Influenza vaccinations and the elderlyBy Dr. Veita Bland / September 8, 2017
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Labor Day has come and gone. We are now unofficially done with summer and our thoughts drift off into autumn. When we think of autumn I am particularly concerned about the change in the fall weather and the arrival of the cold and flu season. We dodged a bullet last winter and had a very mild winter when we looked at the flu. It did hit but it was much later and milder.
Oh, how I wish my crystal ball would work so I could predict what this flu season was going to be like. I understand that even the crystal balls at the Center for Disease Control (CDC) are unable to predict this type of information.
As you know the vaccine for the flu is composed each year by the experts who look at what viruses are circulating. It is not an exact science but most of the time they do a pretty good job.
The CDC recommends that those who are over six months of age receive a flu vaccine. The purpose of the vaccine is to protect us all. This is especially so for those who are immunocompromised. This would also include those with chronic diseases such as diabetes, those on chemotherapy , lung disease, the young and the elderly in particular. The young are vulnerable basically because their immune system has not developed due to under exposure. We worry about the elderly because as all of us age the immune system starts to wane a bit, and not respond to challenges as well.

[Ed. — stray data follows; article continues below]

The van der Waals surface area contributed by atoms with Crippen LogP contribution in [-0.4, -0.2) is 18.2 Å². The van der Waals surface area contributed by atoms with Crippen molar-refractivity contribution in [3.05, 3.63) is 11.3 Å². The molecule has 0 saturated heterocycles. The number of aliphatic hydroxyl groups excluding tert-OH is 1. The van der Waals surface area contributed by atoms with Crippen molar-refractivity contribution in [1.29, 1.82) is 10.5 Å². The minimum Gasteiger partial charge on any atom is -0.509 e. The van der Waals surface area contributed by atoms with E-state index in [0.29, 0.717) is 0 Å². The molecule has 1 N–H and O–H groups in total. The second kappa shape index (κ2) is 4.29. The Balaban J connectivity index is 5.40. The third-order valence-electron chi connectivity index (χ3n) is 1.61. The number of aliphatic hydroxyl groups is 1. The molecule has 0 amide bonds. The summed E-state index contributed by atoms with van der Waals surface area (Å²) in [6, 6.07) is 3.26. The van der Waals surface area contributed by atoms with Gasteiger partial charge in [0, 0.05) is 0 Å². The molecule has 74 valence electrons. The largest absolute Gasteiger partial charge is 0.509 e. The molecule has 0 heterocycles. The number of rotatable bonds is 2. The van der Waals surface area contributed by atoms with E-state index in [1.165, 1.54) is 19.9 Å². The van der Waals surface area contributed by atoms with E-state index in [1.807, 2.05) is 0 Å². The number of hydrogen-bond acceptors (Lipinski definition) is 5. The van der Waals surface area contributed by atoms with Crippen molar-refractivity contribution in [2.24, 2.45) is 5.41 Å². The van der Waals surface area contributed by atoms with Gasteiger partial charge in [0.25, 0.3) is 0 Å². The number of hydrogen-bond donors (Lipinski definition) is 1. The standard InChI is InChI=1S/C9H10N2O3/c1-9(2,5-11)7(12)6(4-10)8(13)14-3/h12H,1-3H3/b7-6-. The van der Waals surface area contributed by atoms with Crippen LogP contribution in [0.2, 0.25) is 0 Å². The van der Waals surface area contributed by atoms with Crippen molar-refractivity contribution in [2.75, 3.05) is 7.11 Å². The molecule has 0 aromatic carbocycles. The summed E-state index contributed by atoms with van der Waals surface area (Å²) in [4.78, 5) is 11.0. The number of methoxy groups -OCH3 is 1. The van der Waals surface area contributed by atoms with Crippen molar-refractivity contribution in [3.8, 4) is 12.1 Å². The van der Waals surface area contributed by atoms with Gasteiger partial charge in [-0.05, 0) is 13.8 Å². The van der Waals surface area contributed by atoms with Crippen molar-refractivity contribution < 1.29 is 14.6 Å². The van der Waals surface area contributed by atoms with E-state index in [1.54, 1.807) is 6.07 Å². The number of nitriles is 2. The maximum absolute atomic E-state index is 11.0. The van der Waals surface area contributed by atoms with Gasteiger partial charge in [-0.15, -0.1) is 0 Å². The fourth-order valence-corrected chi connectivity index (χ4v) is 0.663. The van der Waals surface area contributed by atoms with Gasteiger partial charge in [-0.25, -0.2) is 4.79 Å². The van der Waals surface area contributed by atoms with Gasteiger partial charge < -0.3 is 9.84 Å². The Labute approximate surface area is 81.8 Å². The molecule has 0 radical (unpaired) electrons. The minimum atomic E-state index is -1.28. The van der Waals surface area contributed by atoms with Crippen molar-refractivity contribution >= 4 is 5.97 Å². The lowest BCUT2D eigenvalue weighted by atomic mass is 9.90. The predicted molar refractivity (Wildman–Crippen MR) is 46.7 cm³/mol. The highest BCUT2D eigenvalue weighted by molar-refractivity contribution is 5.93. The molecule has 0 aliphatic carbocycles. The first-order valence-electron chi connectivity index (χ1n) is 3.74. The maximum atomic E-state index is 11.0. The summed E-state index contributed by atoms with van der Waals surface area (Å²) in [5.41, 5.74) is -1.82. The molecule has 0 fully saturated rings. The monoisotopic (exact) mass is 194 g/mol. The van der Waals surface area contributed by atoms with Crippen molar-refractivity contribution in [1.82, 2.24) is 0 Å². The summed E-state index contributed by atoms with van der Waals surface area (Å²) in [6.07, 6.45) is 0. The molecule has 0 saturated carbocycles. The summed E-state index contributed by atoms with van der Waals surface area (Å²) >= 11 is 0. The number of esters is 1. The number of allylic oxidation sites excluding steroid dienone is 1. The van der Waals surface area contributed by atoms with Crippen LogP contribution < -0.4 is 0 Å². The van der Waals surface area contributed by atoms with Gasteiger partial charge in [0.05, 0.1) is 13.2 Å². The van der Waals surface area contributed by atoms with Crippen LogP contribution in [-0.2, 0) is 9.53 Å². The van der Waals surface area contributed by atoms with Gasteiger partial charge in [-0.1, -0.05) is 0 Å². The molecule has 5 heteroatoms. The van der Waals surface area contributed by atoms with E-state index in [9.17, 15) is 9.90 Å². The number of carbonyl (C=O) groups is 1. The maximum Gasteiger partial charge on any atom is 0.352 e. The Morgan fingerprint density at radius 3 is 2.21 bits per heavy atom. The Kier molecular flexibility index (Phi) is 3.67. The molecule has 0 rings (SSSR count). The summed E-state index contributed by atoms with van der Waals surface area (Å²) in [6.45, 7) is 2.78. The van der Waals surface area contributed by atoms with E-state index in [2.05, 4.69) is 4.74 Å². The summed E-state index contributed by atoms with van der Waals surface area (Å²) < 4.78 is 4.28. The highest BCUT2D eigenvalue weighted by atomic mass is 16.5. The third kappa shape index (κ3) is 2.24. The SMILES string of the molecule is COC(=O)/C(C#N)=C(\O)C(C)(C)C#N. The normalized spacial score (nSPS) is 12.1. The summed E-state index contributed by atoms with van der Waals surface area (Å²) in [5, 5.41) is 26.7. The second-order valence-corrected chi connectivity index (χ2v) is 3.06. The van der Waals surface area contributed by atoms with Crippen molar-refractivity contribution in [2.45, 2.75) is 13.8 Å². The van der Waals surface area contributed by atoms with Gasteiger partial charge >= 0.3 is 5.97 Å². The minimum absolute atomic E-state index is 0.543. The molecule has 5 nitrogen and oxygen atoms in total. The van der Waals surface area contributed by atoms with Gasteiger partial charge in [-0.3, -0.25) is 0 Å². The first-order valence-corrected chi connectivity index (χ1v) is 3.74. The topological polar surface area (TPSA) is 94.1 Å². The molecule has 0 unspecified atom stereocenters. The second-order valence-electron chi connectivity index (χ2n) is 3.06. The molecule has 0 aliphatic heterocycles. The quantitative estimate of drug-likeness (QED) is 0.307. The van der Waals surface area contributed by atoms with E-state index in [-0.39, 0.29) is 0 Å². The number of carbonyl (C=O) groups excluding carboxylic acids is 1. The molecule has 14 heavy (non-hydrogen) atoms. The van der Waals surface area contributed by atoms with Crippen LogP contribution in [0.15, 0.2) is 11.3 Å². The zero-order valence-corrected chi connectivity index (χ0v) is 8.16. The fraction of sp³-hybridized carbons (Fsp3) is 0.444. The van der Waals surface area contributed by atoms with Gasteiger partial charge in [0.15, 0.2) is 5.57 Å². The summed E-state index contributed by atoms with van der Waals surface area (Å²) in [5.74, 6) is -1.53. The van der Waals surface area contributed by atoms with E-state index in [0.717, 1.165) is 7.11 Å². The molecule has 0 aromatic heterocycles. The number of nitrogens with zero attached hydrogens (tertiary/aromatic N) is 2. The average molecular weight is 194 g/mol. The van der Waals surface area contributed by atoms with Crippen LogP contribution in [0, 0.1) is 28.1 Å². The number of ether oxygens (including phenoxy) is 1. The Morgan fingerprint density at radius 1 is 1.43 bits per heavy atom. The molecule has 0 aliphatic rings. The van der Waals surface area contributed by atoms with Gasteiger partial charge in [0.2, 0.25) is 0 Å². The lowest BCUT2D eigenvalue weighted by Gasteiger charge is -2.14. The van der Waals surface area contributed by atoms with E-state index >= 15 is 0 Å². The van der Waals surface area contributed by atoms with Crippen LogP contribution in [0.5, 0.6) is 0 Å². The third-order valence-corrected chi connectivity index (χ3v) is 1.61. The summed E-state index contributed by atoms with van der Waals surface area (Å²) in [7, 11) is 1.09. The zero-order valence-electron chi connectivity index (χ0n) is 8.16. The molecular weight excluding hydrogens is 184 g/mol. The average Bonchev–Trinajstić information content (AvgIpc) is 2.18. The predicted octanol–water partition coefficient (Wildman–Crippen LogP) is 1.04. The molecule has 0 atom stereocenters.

Traditionally the flu virus is grown in eggs and purified to make the vaccine. This year we have several different sources for the flu vaccine. A new method that uses DNA technology has been developed. It has been shown to be more effective in preventing the flu in those 50 years and older. To this end some experts are saying it is a thoughtful alternative to the regular flu vaccines for older adults.
Then there is the high dose inactivated flu vaccine that is grown in the eggs. Many specialists are recommending this for people 65 years of age or older. It has been shown to be better than the standard dose of the flu vaccine. Hopefully as you all ponder getting the flu vaccine, if you are older or have chronic illness, know that choices are around. Indeed choices are good to have but what choice should be made? This may be something you may want to discuss with your pharmacist and or healthcare provider to see what option is best for you.
Dr. Veita Bland is a board certified Greensboro physician and hypertension specialist. Dr. Bland’s radio show, “It’s a Matter of Your Health,” can be heard live on Wednesdays, 5:30 p.m. on North Carolina A&T State University’s WNAA, 90.1 FM. Listeners may call in and ask questions. The show is replayed on Sirius 142 at 5 p.m. on Wednesdays. Email Dr. Bland at firstname.lastname@example.org.